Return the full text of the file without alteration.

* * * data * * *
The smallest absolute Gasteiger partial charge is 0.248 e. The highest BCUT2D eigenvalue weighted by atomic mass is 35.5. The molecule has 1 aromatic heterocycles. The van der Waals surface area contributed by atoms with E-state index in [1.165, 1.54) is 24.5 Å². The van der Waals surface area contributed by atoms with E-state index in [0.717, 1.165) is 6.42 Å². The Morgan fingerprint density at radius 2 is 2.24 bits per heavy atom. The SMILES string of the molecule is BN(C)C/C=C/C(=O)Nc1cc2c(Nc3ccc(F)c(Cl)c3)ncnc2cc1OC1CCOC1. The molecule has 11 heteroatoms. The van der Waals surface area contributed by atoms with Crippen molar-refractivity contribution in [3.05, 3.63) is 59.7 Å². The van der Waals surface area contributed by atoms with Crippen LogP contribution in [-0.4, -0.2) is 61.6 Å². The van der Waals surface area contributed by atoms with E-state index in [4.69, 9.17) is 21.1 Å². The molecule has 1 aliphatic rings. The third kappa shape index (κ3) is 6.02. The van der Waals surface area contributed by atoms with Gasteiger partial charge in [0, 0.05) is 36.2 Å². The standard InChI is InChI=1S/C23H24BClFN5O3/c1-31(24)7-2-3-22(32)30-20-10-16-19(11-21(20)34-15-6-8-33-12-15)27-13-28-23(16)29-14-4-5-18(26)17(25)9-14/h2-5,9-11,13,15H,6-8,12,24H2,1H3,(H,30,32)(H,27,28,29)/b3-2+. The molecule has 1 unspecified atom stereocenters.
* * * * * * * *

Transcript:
The smallest absolute Gasteiger partial charge is 0.248 e. The highest BCUT2D eigenvalue weighted by atomic mass is 35.5. The molecule has 1 aromatic heterocycles. The van der Waals surface area contributed by atoms with E-state index in [1.165, 1.54) is 24.5 Å². The van der Waals surface area contributed by atoms with E-state index in [0.717, 1.165) is 6.42 Å². The Morgan fingerprint density at radius 2 is 2.24 bits per heavy atom. The SMILES string of the molecule is BN(C)C/C=C/C(=O)Nc1cc2c(Nc3ccc(F)c(Cl)c3)ncnc2cc1OC1CCOC1. The molecule has 11 heteroatoms. The van der Waals surface area contributed by atoms with Crippen molar-refractivity contribution in [3.05, 3.63) is 59.7 Å². The van der Waals surface area contributed by atoms with Crippen LogP contribution in [-0.4, -0.2) is 61.6 Å². The van der Waals surface area contributed by atoms with E-state index in [4.69, 9.17) is 21.1 Å². The molecule has 1 aliphatic rings. The third kappa shape index (κ3) is 6.02. The van der Waals surface area contributed by atoms with Gasteiger partial charge in [0, 0.05) is 36.2 Å². The standard InChI is InChI=1S/C23H24BClFN5O3/c1-31(24)7-2-3-22(32)30-20-10-16-19(11-21(20)34-15-6-8-33-12-15)27-13-28-23(16)29-14-4-5-18(26)17(25)9-14/h2-5,9-11,13,15H,6-8,12,24H2,1H3,(H,30,32)(H,27,28,29)/b3-2+. The molecule has 1 unspecified atom stereocenters.